Split view of crisis ahead
Overall, the testimony from the top was as sober as it gets. In a widely watched Senate hearing, Federal Reserve Chairman Jerome Powell and Treasury Secretary Steve Mnuchin on Tuesday offered different takes on the risky business that lies ahead in reviving an economy damaged by the coronavirus pandemic.
Both men were picked by President Donald Trump. Of the two, Powell drew nasty fire from the president well before this crisis. Trump griped then that Powell's Fed was not pouring enough dollars into the economy. By contrast, Mnuchin echoes Trump's political messaging.
On Capitol Hill, Powell warned of long-term economic damage if the policy response from the administration and Congress was too weak. But he avoided giving explicit advice on how they should proceed.
“What Congress has done to date has been remarkably timely and forceful,” Powell said. “But we need to step back and ask, ‘Is it enough?’ ” And he warned that layoffs by state and local governments could slow recovery because those entities account for "something like 13% of the workforce."
Powell also warned over the weekend that a full economic recovery may take until the end of 2021 and require the development of a coronavirus vaccine. The gloomy scenario was reinforced in a new report by the nonpartisan Congressional Budget Office, which predicts the nation's unemployment rate will exceed 11% for the rest of the year and average 9.3% next year, the latter of which would be near the levels during the worst part of the Great Recession in 2009.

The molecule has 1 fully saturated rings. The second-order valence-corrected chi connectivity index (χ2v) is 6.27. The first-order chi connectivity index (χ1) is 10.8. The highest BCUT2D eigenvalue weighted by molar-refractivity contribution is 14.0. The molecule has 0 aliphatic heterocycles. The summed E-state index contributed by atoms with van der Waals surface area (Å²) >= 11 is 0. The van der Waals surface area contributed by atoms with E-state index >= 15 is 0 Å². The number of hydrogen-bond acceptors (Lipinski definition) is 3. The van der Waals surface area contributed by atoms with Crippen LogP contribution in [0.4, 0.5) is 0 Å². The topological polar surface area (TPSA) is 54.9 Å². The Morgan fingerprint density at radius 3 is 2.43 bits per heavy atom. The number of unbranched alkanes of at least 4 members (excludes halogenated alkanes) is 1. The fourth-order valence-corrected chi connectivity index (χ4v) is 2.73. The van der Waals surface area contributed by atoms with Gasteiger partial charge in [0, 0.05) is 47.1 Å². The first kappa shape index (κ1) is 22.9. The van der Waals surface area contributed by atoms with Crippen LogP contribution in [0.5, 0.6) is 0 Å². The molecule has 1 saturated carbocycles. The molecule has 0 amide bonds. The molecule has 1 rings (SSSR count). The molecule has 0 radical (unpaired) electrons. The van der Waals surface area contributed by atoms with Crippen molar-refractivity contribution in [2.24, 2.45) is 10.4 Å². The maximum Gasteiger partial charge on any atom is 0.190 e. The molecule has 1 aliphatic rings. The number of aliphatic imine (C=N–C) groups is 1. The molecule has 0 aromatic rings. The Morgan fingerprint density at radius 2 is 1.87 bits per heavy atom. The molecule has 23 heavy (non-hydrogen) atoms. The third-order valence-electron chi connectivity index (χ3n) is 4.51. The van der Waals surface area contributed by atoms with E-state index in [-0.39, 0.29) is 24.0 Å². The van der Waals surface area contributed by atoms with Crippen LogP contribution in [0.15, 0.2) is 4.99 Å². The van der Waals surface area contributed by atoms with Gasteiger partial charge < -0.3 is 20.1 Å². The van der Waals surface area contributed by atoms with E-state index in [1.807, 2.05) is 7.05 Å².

Mnuchin warned that "permanent damage" to the economy could result — if states extend for months the shutdowns on normal activity aimed at fighting the spread of coronavirus. Earlier Tuesday, happy talk about recovery persisted from the White House.
Members of the Senate Banking Committee asked Mnuchin and Powell when their agencies will distribute more of the emergency aid that Congress provided back in March to struggling small businesses and households. Powell said a loan program the Fed is creating for small businesses should be operating by the end of the month. The so-called "Main Street" lending program is aimed at mid-sized companies that cannot access credit markets.
NY primary vote back on
Now it’s settled: New York will hold a Democratic presidential primary on June 23 despite having Joe Biden as the only active candidate, Newsday's Yancey Roy reports.
A federal court on Tuesday upheld a lower-court decision reinstating the primary, and Democratic commissioners on the state Board of Elections promptly said they wouldn’t try to take the case to the U.S. Supreme Court.
That means the contest is back on — a victory for former candidate Andrew Yang and supporters of Sen. Bernie Sanders (I-Vt.), who want the chance to select convention delegates to try to influence the Democratic platform. The legal fight began last month when the state's Democratic election commissioners voted to cancel the uncontested primary, citing health risks from the coronavirus pandemic.
Making meds partisan again
Despite cautions issued by his own government officials, Trump claims he's been taking hydroxychloroquine to ward off COVID-19, for which he said he's regularly tested negative. On Tuesday, he helped cast his own bizarre "health" advice — that "it gives you an additional level of safety" — as even more of a partisan issue.